Revival of the Runes: The Modern Rediscovery and Reinvention of the Germanic Runes - Stephen E. Flowers Ph.D. 2021
The Armanen Movement
The Turbulent Dawn of a New Germanic Rebirth
(Phase I: 1904—1919)
What can best be described as the Armanen Movement is a Germanbased neo-runic phenomenon founded and inspired by the Austrian writer, poet, and mystic Guido von List (born October 5, 1848, in Vienna; died May 17, 1919, in Berlin), whom we met in the previous chapter. His influence was considerable but has often been mischaracterized in later interpretations. In the German-speaking world, most rune-occultists in one way or another were inspired by his ideas, if not the system that he championed. List came from a fairly well-to-do family. It is noteworthy that List never published anything of a “practical” magical nature; his approach, at least as it was expressed publicly, was more philosophical and historical in character. His theories were, however, employed by more practically minded writers, such as Friedrich Bernard Marby, Siegfried Adolf Kummer, and E. Tristan Kurtzahn. The first phase of this movement took place during List’s own lifetime and was shaped by his voluminous writings from this period. Most important for our purposes are Das Geheimnis der Runen (The Secret of the Runes; English edition: Destiny, 1988) and Die Bilderschrift der Ario-Germanen (The Hieroglyphs of the Aryo-Germanic Folk), published in 1910.
A more in-depth discussion and presentation of the practical or experiential aspects of early twentieth-century German rune occultism can be found the book Rune Might by Edred Thorsson (2018). There the reader will find a summary of the various techniques used by these occultists. Here we will instead concentrate primarily on the historical and runological aspects of their work.
Runologically, List’s great contribution to the esoteric side of the runic revival was his development of the concept of an eighteen-rune futhork. Living as he did in a highly literate world, and emerging from an orthodox Christian cultural context, the power of scripture was undeniable in his world. List’s eighteen-rune futhork is based on the literary evidence provided by a section of the Old Norse Eddic poem known as the Hávamál. This section, which composes the concluding twenty-eight stanzas of the poem, is known as the “Rúnatals þáttr Óðins”: Óðinn’s Story of the Listing of Runes.
List was a well-known and successful writer before he published his first groundbreaking esoteric work, The Secret of the Runes (1908). He was a poet, writer of fiction, playwright, and journalist. His most famous and successful work up to that time had been his Deutschmythologische Landschaftsbilder (1891), which was a two-volume collection of his travels to, and observations of, various unusual and historical landscapes, mainly in Lower Austria. The chronology of List’s development, suggested by the contents of Eckehard Lenthe’s biography of him, Wotan’s Awakening (2018), indicates that List became ever more drawn into the world of the occult and magic during the course of the 1890s. Lenthe notes that List included a pentagram in his signature after the year 1898 and alluded to the idea that this marked him as a magus, a practicing magician, from that time forward (Lenthe 2018, 93). It was during the time Guido von List was temporarily blinded by arduous treatments for cataracts between April of 1902 and March of 1903 that his “inner eyes” are said to have been opened to a vast system of esoteric connections involving the development and structure of language. The runes would be basic and fundamental to the building blocks of this vast theory, which was ultimately given its final expression in his 1915 book Die Ursprache der Ario-Germanen und ihre Mysteriensprache (The Original Language of the Aryo-Germanic Folk and Their Mystery Language).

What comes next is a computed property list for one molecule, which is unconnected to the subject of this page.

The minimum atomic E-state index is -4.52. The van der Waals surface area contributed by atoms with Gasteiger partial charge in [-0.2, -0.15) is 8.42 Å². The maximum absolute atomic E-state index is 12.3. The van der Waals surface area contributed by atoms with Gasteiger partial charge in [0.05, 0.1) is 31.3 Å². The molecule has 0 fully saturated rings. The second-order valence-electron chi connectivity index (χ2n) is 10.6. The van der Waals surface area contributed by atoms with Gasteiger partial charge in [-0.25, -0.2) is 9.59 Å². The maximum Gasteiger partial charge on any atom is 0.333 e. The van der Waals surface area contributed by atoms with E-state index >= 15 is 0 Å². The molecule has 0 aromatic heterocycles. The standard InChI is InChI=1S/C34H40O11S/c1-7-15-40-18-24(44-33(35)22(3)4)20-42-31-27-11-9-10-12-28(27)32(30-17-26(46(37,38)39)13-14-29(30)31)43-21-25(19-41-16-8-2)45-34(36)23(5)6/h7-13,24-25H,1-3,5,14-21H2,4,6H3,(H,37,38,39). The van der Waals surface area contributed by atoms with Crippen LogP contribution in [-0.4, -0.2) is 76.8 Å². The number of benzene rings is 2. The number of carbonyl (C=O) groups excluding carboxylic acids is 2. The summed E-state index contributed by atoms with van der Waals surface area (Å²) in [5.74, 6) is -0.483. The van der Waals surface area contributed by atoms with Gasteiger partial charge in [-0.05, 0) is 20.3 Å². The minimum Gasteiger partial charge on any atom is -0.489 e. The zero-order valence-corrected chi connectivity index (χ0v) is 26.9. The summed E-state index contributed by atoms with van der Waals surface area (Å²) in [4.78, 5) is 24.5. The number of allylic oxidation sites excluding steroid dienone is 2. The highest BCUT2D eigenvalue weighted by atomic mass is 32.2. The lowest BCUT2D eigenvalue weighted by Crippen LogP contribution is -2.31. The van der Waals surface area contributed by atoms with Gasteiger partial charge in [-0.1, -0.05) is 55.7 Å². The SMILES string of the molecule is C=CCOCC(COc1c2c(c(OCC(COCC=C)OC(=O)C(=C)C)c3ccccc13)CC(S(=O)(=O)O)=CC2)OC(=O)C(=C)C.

List was obviously heavily influenced by the literature and methods of Theosophy, and it is upon these mystico-magical methods that he based some of his insights regarding runic symbolism. It might be said that the eighteen runes of the Armanic Futhork have an esoteric heritage. List claimed to have secret knowledge that the eighteen-rune futhork was indeed the primeval system out of which all others originated. No contemporary historian or philologist could ever agree with such a claim, as no epigraphical evidence exists for it. List struggled his whole life to try to get his theories of runes and language accepted by the academic world, a world that was almost entirely uninterested in his mystical approach. As we have seen elsewhere in this book, for centuries runologists thought that the sixteen-rune futhark was the most ancient form of the runic tradition, so List probably felt justified in his interpretation, since the Armanic Futhork is clearly an extension of the younger system.